The review does not include spoilers for Avengers: Endgame, (dirs. Anthony & Joe Russo) but you should absolutely expect spoilers for every film that came before it in the connected universe.
“All that for a drop of blood,” Thanos, the Mad Titan, groaned in 2018’s Avengers: Infinity War moments before Doctor Strange relinquished the time stone to save Tony Stark’s life. Soon the not-so-seasoned Avengers turned to dust. The teenaged talking tree, the brave wall-crawler, an African king with a seemingly impenetrable suit made to look like an anthropomorphic big cat, and a quippy, tricker-happy, 70s music-loving outlaw — all gone from one moment to the next. Those left standing were left to live with their mistakes, as the Avengers had now well and truly lost even though a Norse God, multiple supersoldiers, an eccentric billionaire, and a magical surgeon — to name a few — had fought long and hard to save fifty-percent of the known universe. They failed. If those sentences made no sense to you whatsoever, then Avengers: Endgame isn’t for you. If, however, you’ve been waiting to see — nay, obsessing about — what comes next for Earth’s Mightiest Heroes, then Endgame was designed for you. It is a somber epic like nothing you’ve ever seen before. Avengers: Endgame is peerless in scope and attention to detail, as well as moving from start to finish. Continue reading “REVIEW: Avengers: Endgame (2019)”→
The following is a short review of The Upside — Directed by Neil Burger.
A remake of Olivier Nakache & Éric Toledano’s French film, Intouchables, from 2011, Neil Burger’s The Upside follows Dell Scott (played by Kevin Hart), an African-American father on parole, who is hired to be the caregiver of the quadriplegic millionaire Phillip Lacasse (played by Bryan Cranston), who, after having lost his wife, has lost his will to live. Together, they form an — according to this film’s cliched formula — unlikely friendship from which they both learn a lot about life and culture. Continue reading “REVIEW: The Upside (2019)”→
The following is a review of The Curse of La Llorona — Directed by Michael Chaves.
Though the film’s marketing hasn’t done a good enough job of alerting audiences of this, The Curse of La Llorona is the latest film in the Conjuring-film universe made popular by James Wan. Unfortunately, much like the first Annabelle-film and The Nun, this, the third spin-off film in the film series, is another let-down, and, now, there are as many bad films in the connected horror film universe as there are good. Hence, the good no longer outweighs the bad. Continue reading “REVIEW: The Curse of La Llorona (2019)”→
The following is a review of Hellboy (2019) — Directed by Neil Marshall.
In 2004 and 2008, Oscar-winning auteur Guillermo del Toro brought us two critically well-received comic book monster movies about Mike Mignola’s Dark Horse Comics creation ‘Hellboy,’ a red Nazi-summoned half-demon that fights for the human race against monsters and other dark forces. Even though del Toro is a beloved figure and his films are still held in high regard, del Toro’s request for a third film was denied. Instead, producers decided that it was time to replace the first two films’ auteur — del Toro, who had a real, recognizable love for his creatures — and its indispensable leading man, Ron Perlman — who was absolutely perfect in the role — in a new reboot of the franchise. Continue reading “REVIEW: Hellboy (2019)”→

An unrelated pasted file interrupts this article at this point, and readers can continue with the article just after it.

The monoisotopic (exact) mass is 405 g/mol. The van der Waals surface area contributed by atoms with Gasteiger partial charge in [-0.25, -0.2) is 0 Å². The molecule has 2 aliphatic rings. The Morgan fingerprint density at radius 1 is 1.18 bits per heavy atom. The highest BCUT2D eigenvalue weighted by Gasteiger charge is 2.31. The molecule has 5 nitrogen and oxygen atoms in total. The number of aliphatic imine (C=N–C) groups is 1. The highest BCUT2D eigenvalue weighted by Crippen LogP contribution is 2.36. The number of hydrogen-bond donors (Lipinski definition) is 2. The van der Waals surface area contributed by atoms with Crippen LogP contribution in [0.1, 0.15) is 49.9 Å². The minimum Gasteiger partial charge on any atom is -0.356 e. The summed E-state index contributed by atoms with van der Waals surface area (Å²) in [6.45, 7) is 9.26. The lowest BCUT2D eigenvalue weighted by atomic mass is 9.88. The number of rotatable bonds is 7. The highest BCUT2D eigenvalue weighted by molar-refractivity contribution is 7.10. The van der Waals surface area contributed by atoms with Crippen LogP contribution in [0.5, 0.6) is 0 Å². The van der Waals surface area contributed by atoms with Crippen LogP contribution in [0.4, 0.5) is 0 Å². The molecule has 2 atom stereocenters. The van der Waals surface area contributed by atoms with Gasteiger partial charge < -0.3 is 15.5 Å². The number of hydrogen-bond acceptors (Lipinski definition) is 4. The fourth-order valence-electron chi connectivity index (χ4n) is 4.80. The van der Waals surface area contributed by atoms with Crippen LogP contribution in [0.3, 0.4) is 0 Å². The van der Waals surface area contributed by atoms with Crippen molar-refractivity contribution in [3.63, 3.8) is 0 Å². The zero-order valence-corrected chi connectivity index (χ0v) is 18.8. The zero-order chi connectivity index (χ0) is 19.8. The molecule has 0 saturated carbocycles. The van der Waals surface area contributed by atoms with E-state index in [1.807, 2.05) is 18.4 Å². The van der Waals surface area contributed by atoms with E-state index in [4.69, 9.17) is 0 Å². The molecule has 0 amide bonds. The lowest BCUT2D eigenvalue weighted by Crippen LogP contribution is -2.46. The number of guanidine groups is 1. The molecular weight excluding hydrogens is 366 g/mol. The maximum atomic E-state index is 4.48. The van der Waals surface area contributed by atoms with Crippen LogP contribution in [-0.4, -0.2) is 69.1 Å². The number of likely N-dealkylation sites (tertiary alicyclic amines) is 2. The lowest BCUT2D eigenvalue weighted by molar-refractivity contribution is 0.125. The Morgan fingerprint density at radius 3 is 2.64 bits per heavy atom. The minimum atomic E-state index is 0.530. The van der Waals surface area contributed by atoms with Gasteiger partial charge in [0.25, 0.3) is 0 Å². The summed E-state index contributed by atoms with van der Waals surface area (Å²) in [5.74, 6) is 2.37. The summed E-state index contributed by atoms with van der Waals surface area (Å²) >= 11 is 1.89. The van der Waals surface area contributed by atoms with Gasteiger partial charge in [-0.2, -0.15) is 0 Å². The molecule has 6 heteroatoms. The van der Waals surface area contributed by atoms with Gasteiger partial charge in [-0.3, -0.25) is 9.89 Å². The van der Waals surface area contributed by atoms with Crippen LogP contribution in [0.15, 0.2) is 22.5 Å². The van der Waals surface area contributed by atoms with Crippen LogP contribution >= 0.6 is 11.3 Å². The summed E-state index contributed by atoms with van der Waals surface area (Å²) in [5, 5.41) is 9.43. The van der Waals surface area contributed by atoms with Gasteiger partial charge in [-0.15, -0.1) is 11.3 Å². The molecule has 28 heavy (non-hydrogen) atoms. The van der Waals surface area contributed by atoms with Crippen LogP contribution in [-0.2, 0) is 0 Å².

The following is a review of The Silence — Directed by John R. Leonetti.
John R. Leonetti’s The Silence — not to be confused with Martin Scorsese’s Silence, which has a similar title, or John Krasinski’s A Quiet Place and Susanne Bier’s Bird Box, both of which have similar plots — follows a family during an apocalyptic event in which prehistoric bat-like creatures have come out of hiding to attack and feast on anything and anyone they hear. Stanley Tucci plays the family father, Miranda Otto his wife, and Kiernan Shipka plays one of his children — a deaf teenager. Continue reading “REVIEW: The Silence (2019)”→
The following is a review of Unicorn Store — Directed by Brie Larson.
Unicorn Store — Brie Larson’s directorial debut — had its original world premiere at the Toronto International Film Festival back in 2017, but Larson had to wait until after she had become the titular hero of a superhero franchise before her directorial debut was distributed widely, now in April 2019. You can call it timing — good or otherwise — but, in any case, Brie Larson, an Oscar-winner and popular superhero actress, is now almost a household name. Unfortunately, I don’t think her debut feature, Unicorn Store, was worth the wait. Continue reading “REVIEW: Unicorn Store (2019)”→
The following is a review of Shazam! — Directed by David F. Sandberg.
It pleases me to say that the DC Cinematic Universe has turned a corner. For so long, Wonder Woman, the first film in the connected universe to receive a majority of positive reviews from film writers, seemed like an anomaly in the inconsistent universe where mixed reception was the best that you could hope for. James Wan’s Aquaman, however, was a big hit — one that indicated that perhaps the DC connected film universe still had life in it. And for Shazam! — a character most audiences will be unfamiliar with — DC and Warner Bros. borrowed yet another director from the Conjuring-film universe, Swedish David F. Sandberg, who, thankfully, has made a huge homerun hit for the weakened connected universe. Continue reading “REVIEW: Shazam! (2019)”→